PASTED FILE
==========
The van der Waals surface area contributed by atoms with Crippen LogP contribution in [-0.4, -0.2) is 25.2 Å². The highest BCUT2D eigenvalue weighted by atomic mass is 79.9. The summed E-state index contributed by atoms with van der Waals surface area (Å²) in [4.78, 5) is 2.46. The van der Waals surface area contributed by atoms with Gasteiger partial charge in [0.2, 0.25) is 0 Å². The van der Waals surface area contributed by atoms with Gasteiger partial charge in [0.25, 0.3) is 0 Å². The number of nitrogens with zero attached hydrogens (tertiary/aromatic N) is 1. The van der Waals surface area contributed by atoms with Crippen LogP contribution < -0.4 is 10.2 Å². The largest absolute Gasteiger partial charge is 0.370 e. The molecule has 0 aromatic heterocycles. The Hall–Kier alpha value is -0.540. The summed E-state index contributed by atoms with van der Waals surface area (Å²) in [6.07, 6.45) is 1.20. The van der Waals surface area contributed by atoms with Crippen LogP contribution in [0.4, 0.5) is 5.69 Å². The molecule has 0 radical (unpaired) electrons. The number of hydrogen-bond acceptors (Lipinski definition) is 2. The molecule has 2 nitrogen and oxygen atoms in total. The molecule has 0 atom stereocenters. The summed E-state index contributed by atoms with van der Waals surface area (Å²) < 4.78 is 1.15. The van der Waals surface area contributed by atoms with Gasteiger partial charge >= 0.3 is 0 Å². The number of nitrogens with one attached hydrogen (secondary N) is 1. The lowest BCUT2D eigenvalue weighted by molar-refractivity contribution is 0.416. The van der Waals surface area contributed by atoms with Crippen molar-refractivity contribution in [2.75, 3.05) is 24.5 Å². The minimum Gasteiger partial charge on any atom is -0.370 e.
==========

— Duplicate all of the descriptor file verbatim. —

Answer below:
The van der Waals surface area contributed by atoms with Crippen LogP contribution in [-0.4, -0.2) is 25.2 Å². The highest BCUT2D eigenvalue weighted by atomic mass is 79.9. The summed E-state index contributed by atoms with van der Waals surface area (Å²) in [4.78, 5) is 2.46. The van der Waals surface area contributed by atoms with Gasteiger partial charge in [0.2, 0.25) is 0 Å². The van der Waals surface area contributed by atoms with Gasteiger partial charge in [0.25, 0.3) is 0 Å². The number of nitrogens with zero attached hydrogens (tertiary/aromatic N) is 1. The van der Waals surface area contributed by atoms with Crippen LogP contribution < -0.4 is 10.2 Å². The largest absolute Gasteiger partial charge is 0.370 e. The molecule has 0 aromatic heterocycles. The Hall–Kier alpha value is -0.540. The summed E-state index contributed by atoms with van der Waals surface area (Å²) in [6.07, 6.45) is 1.20. The van der Waals surface area contributed by atoms with Crippen LogP contribution in [0.4, 0.5) is 5.69 Å². The molecule has 0 radical (unpaired) electrons. The number of hydrogen-bond acceptors (Lipinski definition) is 2. The molecule has 2 nitrogen and oxygen atoms in total. The molecule has 0 atom stereocenters. The summed E-state index contributed by atoms with van der Waals surface area (Å²) < 4.78 is 1.15. The van der Waals surface area contributed by atoms with Gasteiger partial charge >= 0.3 is 0 Å². The number of nitrogens with one attached hydrogen (secondary N) is 1. The lowest BCUT2D eigenvalue weighted by molar-refractivity contribution is 0.416. The van der Waals surface area contributed by atoms with Crippen molar-refractivity contribution in [2.75, 3.05) is 24.5 Å². The minimum Gasteiger partial charge on any atom is -0.370 e.